By Mo Cranker on August 5, 2017.
Medicine Hat News
Sunrise near Hilda. The red sun hangs through hazy clouds and lark sparrows are starting to sing. In a local farmyard surrounded by sunflower fields a small group of paleontologists stir in their camp. Today is supposed to be the big day when five years of hard work and effort pay off at the nearby Hilda Mega Bonebed. A one-ton fossilized skull of a Chasmosaurus kaiseni, a rare ceratopsian, is to be airlifted by helicopter out of the river hills to the flatter prairie above for transport by flatbed to the Royal Tyrrell Museum. From there it will go on to the Canadian Museum of Nature in Ottawa for cleaning and years of intense study.
Lead researcher Jordan Mallon, however, comes bearing the bad news. No helicopter today. The pilot has cancelled his hour-long trip down from Calgary over weather concerns.
The team is disgruntled, but after a cup of coffee decides to head down to the site anyway to prepare the site in case rain comes in the afternoon. The four man team crowds into a pick-up truck and heads down the gravel road which eventually gives way to a bare prairie trail.
On the way out, Mallon explains why the Chasmosaurus kaiseni is considered such an important find.
“It’s a horned dinosaur. Everybody is familiar with Triceratops, and the Chasmosaurus is similar,” he says. “It’s got two longer horns over the eyes, a horn over the nose and a frill coming over the head… Chasmosaurus differs from Triceratops in being a little bit smaller, and it has a very lightly built frill… Chasmosaurus is a fairly common species, but what we’ve got here is a Chasmosaurus kaiseni, that’s a long-horn type of Chasmosaurus, and that species is quite rare. There is only a handful of them which have been found before, and of those many don’t have locality data associated with them like ours does. So we can’t say where in the rock record they were found. With this specimen, it’s one of very few we can pinpoint in the rock record.”
The exact location of the Hilda Mega Bonebed is a closely guarded secret within the local ranching and academic research communities. Any visitor who comes out has to agree to keep it that way to ensure the integrity of this important Late Cretaceous site.
The pick-up truck parks at the top of hill near a gas wellsite. Geared up for a hike, and carrying various prybars, shovels and pick axes the team descends single file down a steep ravine where the footing is anything put secure. Slipping and sliding at moments, the team heads toward the “muddy” zone of the local badlands. This location for such a major find is highly unusual, says Mallon, and doesn’t generally lead to the best preservation of fossils.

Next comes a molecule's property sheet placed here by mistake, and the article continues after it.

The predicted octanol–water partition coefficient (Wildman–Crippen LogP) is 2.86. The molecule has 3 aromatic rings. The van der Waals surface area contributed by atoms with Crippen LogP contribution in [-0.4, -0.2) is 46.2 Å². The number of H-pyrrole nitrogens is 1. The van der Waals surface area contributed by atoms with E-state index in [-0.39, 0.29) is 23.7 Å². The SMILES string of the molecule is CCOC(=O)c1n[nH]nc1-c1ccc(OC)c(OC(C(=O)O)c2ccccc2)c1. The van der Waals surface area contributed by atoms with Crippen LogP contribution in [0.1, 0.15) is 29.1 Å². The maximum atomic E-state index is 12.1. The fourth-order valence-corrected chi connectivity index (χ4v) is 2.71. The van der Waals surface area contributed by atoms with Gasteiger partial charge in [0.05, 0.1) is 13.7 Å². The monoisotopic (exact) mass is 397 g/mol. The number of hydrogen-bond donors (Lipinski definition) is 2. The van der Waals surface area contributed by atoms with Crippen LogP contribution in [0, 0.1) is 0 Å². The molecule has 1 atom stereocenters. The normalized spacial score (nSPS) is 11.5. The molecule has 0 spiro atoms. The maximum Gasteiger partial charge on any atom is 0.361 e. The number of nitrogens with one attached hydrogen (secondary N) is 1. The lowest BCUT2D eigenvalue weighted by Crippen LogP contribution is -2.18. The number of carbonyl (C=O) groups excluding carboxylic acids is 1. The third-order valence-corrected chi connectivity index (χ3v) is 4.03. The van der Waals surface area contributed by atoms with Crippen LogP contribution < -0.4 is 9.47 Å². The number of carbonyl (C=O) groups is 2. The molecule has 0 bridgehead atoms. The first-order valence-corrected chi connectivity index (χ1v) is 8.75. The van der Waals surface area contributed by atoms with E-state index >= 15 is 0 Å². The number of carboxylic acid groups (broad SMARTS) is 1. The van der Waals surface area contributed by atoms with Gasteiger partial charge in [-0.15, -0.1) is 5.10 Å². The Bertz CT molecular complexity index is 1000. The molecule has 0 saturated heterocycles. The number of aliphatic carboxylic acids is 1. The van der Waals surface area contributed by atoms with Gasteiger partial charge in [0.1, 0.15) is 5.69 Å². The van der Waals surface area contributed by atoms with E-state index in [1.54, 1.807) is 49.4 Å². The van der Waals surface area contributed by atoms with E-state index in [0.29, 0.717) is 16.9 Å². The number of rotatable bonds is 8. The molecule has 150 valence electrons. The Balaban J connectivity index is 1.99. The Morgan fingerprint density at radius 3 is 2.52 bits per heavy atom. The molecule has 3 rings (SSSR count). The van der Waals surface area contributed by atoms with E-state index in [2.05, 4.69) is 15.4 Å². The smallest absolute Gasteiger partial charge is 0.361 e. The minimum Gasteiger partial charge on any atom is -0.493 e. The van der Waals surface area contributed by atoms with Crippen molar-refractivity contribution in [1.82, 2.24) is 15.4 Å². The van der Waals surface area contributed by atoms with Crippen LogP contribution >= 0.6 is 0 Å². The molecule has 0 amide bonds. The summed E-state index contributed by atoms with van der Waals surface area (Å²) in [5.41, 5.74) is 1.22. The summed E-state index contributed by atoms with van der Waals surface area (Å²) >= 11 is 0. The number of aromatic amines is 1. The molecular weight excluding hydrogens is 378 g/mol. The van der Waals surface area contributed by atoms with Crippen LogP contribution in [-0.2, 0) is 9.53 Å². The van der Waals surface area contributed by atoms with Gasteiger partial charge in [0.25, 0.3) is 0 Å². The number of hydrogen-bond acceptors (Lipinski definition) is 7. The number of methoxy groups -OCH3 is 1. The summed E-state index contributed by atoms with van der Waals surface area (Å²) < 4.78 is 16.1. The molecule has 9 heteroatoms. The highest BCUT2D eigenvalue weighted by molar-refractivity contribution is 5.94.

“A little further down you see all this whitish, covered rock,” he says pointing it out. “It’s a type of sandstone formed in the rivers 75 million years ago. We tend to find most of our best fossils in these channel deposits… Where we are standing right now, we are a little higher up. We are standing in these muddy, gray, purplish types of beds, and this is where we find the Hilda Mega Bonebed.”
Arriving at the site, the white plaster covered skull surrounded by black lift netting is situated on a steep grade. As the crew members try to dig around the skull to form a water channel to drain potential rain water away from the site, Mallon leads the way up the ridge to the even steeper Hilda Mega Bonebed. As he travels along he picks various pieces of ceratopsian and theropod bones off the ground to show. To the laymen observer they look like shards of white rock, but closer inspection reveals vascular channels running through fossilized bone where there were once veins. Mallon says it is these kind of indicators he is looking for when deciding to dig a site or not. In the case of the Hilda Mega Bonebed the problem isn’t that there are too few clues in the landscape pointing toward potential dig sites, the problem is there are too many.
“All the bone pieces we find around here have been scavenged and broken apart,” explains Mallon. “What we have here is dozens of individuals scattered throughout this area, and they have all been washed in together and mixed up.”
Mallon uncovers one section of the frayed blue tarp which covers what he has dug over the past five years, and immediately the frill of a juvenile ceratopsian is instantly recognizeable, even to the untrained eye. Smiling broadly, Mallon says it is this moment of revelation paleontologists live for.
“When you see a full frill like that right there, intact and in front of you, it’s like ‘Eureka,’” he says.
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